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Is “Planning” a Cop Out?

golden braid


Words are powerful and have influence on our behavior, whether we know it or not. I’ve been reflecting on the notion of “planning” and the “plan” and what they tell us subconsciously.

While “planning” is an active process that results in a “plan”, inherent in this is the general understanding that “things may change” and we really cannot be held completely responsible if we don’t accomplish the plan objectives. This is akin to someone telling you I’ll “try” to get it done as opposed to someone who says they “will” get it done. Who would you hire? The latter person puts themselves at risk while the former leaves the back door open for acceptable failure… “Well I tried my best”.

I may be out of my depth here, but after crafting hundreds of “development” plans, the notion of a “plan” is beginning to feel inadequate…just like the difference in the words “development” and “advancement”. The notion of “development” is amorphic and retrospective (and often confused with other industries like software, business and real estate development) where as “advancement” is actively about the future; forward progress. But I digress.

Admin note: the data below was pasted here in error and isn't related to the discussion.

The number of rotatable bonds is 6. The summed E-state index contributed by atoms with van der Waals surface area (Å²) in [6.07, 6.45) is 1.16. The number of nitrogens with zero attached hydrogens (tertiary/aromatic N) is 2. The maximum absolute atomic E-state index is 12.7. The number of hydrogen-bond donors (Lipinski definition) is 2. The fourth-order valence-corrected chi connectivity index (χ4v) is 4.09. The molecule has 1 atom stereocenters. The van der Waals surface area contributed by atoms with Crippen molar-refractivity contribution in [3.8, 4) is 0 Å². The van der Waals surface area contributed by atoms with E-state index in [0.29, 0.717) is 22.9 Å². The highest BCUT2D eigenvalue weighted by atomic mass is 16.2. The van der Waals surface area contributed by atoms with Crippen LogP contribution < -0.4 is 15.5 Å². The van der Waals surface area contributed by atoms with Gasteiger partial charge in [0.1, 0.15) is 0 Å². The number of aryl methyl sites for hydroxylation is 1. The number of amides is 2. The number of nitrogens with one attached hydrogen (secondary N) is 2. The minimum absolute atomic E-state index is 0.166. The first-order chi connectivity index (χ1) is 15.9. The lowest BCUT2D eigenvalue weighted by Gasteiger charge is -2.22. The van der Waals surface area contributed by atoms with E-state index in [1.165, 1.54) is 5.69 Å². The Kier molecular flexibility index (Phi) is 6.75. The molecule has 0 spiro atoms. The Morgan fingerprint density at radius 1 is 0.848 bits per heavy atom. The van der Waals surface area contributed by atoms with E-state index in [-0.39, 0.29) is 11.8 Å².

What if we replace the notion of a “plan” with the notion of “pathway”? Creating a Pathway infers there is something to follow that is in front of you and a plan is something you refer to that was created in the past. Pathways will most assuredly embody curves, steep hills to climb and forks in the path, and you need a way to deal with them in real time.

Creating and using a “Pathway” in your advancement work is most certainly an ongoing, real time dynamic process – while a plan may get referred to quarterly, semi-annually or annually. Engaging in a Pathway also demands that tools and mechanisms are used to continuously determine where you are on the path and what curves may lay ahead.

Managing your Advancement Pathway will require monthly review of performance and environmental touch points, and tools to enable you to do these reviews in stride and to adjust your path. It also will need to regularly involve internal and external players. Needless to say, working with an Advancement Pathway will make for much more dynamic advancement committee and board meetings.

Would you rather have a Pathway to raise $10 millionor a Plan to raise $10 million? Perhaps I am splitting hairs, or perhaps creating a Pathway will provide just the energy and dynamism that your advancement shop needs to find its way and find a new path to better support your organization.

Your takes:

1. Take an honest look at your planning process to see if it is working for you and your organization.

2. Envision your professional and organizational pathways to success.

3. Start walking

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